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Tag: crop insurance

Adoption and preferences for coffee drought index-based insurance in Uganda

Micro-insurance can be an effective approach to smoothening income in adverse times and potentially a way to contribute to the financial inclusion of vulnerable populations. However, direct sales to individual smallholders remains a challenging task without an easily scalable solution. The current research seeks to find the determinants of adoption of a stand-alone coffee index-based insurance product in Uganda marketed by a farmer cooperative, and elicited preferences for improving the design and delivery model. A stratified household survey was conducted among 614 farmers, of which 40% adopted insurance and 62% were member of a farmer cooperative. In odds ratio terms, adopters perceived themselves to be 3.09 times more likely to receive a pay-out than non-adopters (P<0.01), and those having better access to extension services were 2.47 times more likely to adopt a policy (P<0.01). Yet farmers perceiving the design as complex were approximately half as likely to adopt (P<0.05). Farmers preferred the option of premium payments proceeds on delivery, mobile premium payments and delivering insurance through cooperatives/associations. Deepening insurance uptake among coffee farmers will therefore require a strong focus on communication and information sharing facilitated by cooperatives/associations (e.g. farmer cooperates, village and saving associations, or women’s associations).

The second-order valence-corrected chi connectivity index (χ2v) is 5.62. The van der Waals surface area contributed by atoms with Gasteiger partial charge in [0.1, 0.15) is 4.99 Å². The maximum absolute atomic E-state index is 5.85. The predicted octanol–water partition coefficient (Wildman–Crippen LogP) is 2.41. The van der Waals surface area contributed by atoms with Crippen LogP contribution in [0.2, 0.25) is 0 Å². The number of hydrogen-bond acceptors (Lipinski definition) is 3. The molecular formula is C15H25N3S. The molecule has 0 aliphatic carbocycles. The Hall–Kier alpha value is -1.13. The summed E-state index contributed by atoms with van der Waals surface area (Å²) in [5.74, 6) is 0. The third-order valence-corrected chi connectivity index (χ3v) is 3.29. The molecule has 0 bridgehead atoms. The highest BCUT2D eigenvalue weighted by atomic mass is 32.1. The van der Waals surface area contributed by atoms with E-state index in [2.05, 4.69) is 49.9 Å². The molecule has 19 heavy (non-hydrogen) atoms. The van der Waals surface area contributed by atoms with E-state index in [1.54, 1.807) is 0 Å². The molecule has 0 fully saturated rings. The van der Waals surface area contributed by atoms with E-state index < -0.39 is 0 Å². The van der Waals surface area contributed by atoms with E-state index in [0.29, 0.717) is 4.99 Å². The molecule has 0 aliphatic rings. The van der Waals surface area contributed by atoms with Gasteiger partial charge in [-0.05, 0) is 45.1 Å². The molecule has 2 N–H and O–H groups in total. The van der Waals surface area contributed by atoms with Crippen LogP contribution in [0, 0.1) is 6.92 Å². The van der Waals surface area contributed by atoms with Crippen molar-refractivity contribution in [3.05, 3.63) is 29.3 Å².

Adoption and impact of credit-linked crop index insurance: a case study in Mali

Linking insurance with credit is a promising approach towards overcoming the main difficulties of scaling up crop insurance in Africa. The current research revealed that credit-linked crop insurance adopters in Mali were on average larger households than non-adopters, were living more often from subsistence agriculture, were less patient and less likely to produce maize, while operating on smaller farms. However, propensity score matching revealed that changes in terms of production decisions or wellbeing were limited compared to credit-users. To achieve scaling, linking crop insurance with credit should not only be beneficial for banks to limit their exposure (on a mandatory basis), but should become beneficial as well for smallholders (in terms of better access to credit, lower interest rates or less required collateral).

Journal Metrics

Scimago Journal & Country Rank

 

 

 

 

  • Scopus SJR (2023): 0.29
  • Scopus CiteScore (2022): 2.0
  • WoS Journal Impact Factor (2022): 1.2
  • WoS Journal Citation Indicator (2022): 0.45
  • ISSN (electronic): 2063-0476
  • ISSN-L 1418-2106

 

Impressum

Publisher Name: Institute of Agricultural Economics Nonprofit Kft. (AKI)

Publisher Headquarters: Zsil utca 3-5, 1093-Budapest, Hungary

Name of Responsible Person for Publishing:        Dr. Pal Goda

Name of Responsible Person for Editing:             Dr. Attila Jambor

Creative Commons License
This work is licensed under a Creative Commons Attribution-NonCommercial 4.0 International License.

The publication cost of the journal is supported by the Hungarian Academy of Sciences.

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